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Mansions of Madness: Second Edition» Forums » General

Subject: Two player is DEFINATELY more dfficult rss

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Danny Frahm
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Just finished playing my fourth loss of Escape for Innsmouth with 2 players. It’s become apparent that more players = easier game. I’m not upset about this. I even think this might be a cool thing. I just want to kind of make a PSA for frustrated people attempting it and see whether other people have had similar results.

So, basically with 2 investigators for this we just don’t have enough actions to win without a clear foreknowledge of all the events and key event markers, or for anyone claiming to get it first time with two players, tremendous luck. Too many actions are consumed by just moving and backtracking. We’ll probably win the fifth game but only because we understand which search markers need to be skipped, how key spawning works, the mob movement, and critical paths for the story.

After a lot of analysis we can see now how one extra player would make a tremendous difference. 50% extra actions, an extra figure to reduce backtracking, more starting clues/opportunity for finding clues and another special ability would take off a lot of pressure. With 2 players you are just spread too thin. The game is going to beat you a few ways. Player health/sanity or time limit. If time is the only concern more investigators will make for an easier time.

What’s everyone else’s experience?

[edit] interesting tidbit from the statistics being collected. Looks like 2 out of 33 escape from innsmouth games with 2 investigator have resulted in a win.
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Renjie Zhou
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Just played it once with 4 people. We came close. Always wanted to do it agian solo. Now i read your post. I think il wait tell i find 4 people again
 
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Michael Pittman
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I concur.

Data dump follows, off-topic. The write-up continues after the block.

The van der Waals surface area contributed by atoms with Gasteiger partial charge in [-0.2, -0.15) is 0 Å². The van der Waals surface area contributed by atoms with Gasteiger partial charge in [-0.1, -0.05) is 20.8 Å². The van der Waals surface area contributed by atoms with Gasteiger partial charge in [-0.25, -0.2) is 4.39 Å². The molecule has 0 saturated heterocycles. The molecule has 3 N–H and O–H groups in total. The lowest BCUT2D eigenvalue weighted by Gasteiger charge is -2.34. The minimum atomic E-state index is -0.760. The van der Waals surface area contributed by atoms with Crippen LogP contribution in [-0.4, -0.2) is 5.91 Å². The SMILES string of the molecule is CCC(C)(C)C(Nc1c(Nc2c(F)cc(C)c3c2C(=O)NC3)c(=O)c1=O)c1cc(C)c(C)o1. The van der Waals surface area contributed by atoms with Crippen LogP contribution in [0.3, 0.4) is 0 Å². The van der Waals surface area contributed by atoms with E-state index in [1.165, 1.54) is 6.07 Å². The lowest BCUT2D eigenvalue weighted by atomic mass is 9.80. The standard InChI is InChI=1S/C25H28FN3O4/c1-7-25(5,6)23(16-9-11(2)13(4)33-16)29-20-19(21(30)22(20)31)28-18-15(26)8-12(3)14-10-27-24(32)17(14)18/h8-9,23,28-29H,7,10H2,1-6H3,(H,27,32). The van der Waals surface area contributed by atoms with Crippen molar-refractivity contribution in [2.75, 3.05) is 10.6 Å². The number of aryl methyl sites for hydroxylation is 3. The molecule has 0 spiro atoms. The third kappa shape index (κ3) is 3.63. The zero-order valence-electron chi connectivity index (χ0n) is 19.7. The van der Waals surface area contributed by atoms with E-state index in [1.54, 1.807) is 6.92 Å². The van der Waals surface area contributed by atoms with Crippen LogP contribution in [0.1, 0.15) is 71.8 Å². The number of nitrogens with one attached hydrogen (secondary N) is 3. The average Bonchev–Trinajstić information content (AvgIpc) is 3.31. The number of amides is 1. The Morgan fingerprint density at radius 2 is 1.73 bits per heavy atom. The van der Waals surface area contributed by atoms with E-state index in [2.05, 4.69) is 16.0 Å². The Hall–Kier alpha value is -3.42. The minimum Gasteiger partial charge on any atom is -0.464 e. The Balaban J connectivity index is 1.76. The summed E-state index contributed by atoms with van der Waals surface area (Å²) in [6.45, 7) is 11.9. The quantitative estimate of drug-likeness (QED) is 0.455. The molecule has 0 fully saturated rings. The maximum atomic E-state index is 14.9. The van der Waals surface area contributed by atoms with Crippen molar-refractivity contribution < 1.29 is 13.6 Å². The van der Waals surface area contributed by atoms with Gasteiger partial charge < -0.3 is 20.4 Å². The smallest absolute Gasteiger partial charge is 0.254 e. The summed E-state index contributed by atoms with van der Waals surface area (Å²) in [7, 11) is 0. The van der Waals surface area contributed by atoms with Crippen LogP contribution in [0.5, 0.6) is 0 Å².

I think I lost it about seven times playing solo with two investigators.

Won it the next time with another player, controlling two investigators each. It was a close game, but extra investigators (and importantly the extra actions) made a genuine game of it. As an aside, I withheld as much fore-knowledge of the scenario as I could and let the other player make most of the overall strategic decisions.

If you really want to play this scenario solo, I strongly recommend playing with four investigators. But really, this one is best saved for a session with multiple players.
 
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Andrew Walmsley
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This is all very concerning to hear. I'm planning on playing this two player using one investigator each (like we do with Eldritch Horror). We refuse to play two investigators each as we don't like the extra play and turn time. Is it really that bad two player? Sounds like we may have to house rule some extra advantages if this is the case.
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Danny Frahm
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Saigetsu wrote:
Just played it once with 4 people. We came close. Always wanted to do it agian solo. Now i read your post. I think il wait tell i find 4 people again


I'd be interested in knowing what you think close was. Because we felt that a couple of times only to find our goal shifted.
 
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Chris Rogalski
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Someone suggested giving each investigator 3 actions. I finally won with 2 investigators this way. I don't want to spoil anything but I did notice something about how a non riot monster will spawn which made it seem to me that it might be winnable with 2 investigators with the 2 actions each. It's a tough scenario for sure.
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Danny Frahm
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rman wrote:
Someone suggested giving each investigator 3 actions. I finally won with 2 investigators this way. I don't want to spoil anything but I did notice something about how a non riot monster will spawn which made it seem to me that it might be winnable with 2 investigators with the 2 actions each. It's a tough scenario for sure.